Capture of Palmyra increases likelihood of sudden Syrian army withdrawal from Damascus to the Alawite coastal homeland
And so the cancer spreads. The problem with ISIS is that this cancer is contagious.
Hat tip to IHS Jane’s Intelligence Review
Firas Abi Ali – IHS Jane’s Intelligence Review
20 May 2015
The ancient Syrian city of Palmyra, a UNESCO world heritage site, was taken by Islamic State militants on 20 May, according to the Syrian Observatory for Human Rights. Source: PA
Palmyra is a key transportation node that gives the Islamic State access to several Syrian provinces.
The group is likely to harass civilian areas and military bases in Damascus, Hama, and Homs, and is in a better position to launch an offensive on Aleppo.
Overstretched Syrian government forces are increasingly likely to focus on the defence of their core area in the coastal mountains, at the expense of regions such as Aleppo or Deraa.
The Islamic State captured the town of Palmyra (Tadmur) on 20 May 2015, following several days’ fighting.
The Islamic State can now link its Syrian administrative centre in Raqqa to Homs, and mount attacks from Palmyra in multiple directions. Homs controls access from Damascus to the coastal mountains that are home to the Syrian government’s core Alawite support base. In addition, Palmyra grants the Islamic State access to Hama Province via the Ismaili town of Salamiyah as the group already has a presence in the area. From Palmyra, the Islamic State will probably engage in multiple skirmishes, with the objective of forcing the Syrian government to disperse its forces, exacerbating its overstretch.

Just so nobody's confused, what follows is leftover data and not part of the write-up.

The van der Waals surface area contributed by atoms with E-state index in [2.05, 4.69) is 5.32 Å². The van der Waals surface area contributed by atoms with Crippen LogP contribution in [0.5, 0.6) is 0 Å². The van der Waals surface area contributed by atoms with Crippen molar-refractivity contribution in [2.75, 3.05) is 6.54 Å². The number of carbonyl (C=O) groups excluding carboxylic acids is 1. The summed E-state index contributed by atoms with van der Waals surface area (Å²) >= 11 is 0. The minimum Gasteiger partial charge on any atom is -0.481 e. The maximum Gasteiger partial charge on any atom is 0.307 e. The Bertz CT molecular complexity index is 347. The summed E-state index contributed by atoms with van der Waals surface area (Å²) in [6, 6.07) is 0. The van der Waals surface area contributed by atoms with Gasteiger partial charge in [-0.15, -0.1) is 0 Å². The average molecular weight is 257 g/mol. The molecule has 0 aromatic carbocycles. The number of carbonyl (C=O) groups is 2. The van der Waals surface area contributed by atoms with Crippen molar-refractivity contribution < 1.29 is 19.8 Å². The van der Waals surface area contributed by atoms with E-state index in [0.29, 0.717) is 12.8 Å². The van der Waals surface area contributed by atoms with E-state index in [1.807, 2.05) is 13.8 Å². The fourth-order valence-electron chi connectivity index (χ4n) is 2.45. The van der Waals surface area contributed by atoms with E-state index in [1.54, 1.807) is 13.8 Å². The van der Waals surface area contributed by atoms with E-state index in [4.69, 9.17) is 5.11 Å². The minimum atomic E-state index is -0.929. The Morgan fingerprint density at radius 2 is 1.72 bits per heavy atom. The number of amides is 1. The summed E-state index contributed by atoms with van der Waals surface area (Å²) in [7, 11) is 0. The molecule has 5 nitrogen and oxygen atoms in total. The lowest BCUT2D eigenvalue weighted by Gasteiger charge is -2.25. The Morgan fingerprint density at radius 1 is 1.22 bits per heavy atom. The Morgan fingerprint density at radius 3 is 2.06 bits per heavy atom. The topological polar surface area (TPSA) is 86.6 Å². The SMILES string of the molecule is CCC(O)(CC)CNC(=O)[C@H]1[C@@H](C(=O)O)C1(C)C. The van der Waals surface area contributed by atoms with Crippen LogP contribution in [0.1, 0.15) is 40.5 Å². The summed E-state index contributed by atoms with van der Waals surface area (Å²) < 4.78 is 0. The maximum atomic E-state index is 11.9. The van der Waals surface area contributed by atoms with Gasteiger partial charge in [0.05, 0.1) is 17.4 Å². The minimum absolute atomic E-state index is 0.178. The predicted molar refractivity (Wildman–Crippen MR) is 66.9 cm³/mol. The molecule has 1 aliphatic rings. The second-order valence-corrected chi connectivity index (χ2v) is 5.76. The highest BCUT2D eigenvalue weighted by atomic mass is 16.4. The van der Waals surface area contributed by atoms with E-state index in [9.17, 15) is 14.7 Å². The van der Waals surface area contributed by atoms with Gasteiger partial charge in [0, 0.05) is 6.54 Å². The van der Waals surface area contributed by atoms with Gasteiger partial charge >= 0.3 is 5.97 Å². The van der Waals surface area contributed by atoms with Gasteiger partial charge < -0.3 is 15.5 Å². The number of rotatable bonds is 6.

Overall, Syrian government forces and their ally Hizbullah are under extreme pressure. They are struggling to retain control of Deraa, south of Damascus; are almost besieged in Aleppo, with the city having lost its strategic value following the fall of Idlib; and they would be likely to lose the upper hand in eastern Damascus if the 39th Brigade base there is captured. Finally, the capture of Idlib and Jisr al-Shughour give the insurgents access to the government’s ‘vital ground’ in Latakia, loss of which would entail its defeat.
Implications for Hama and Homs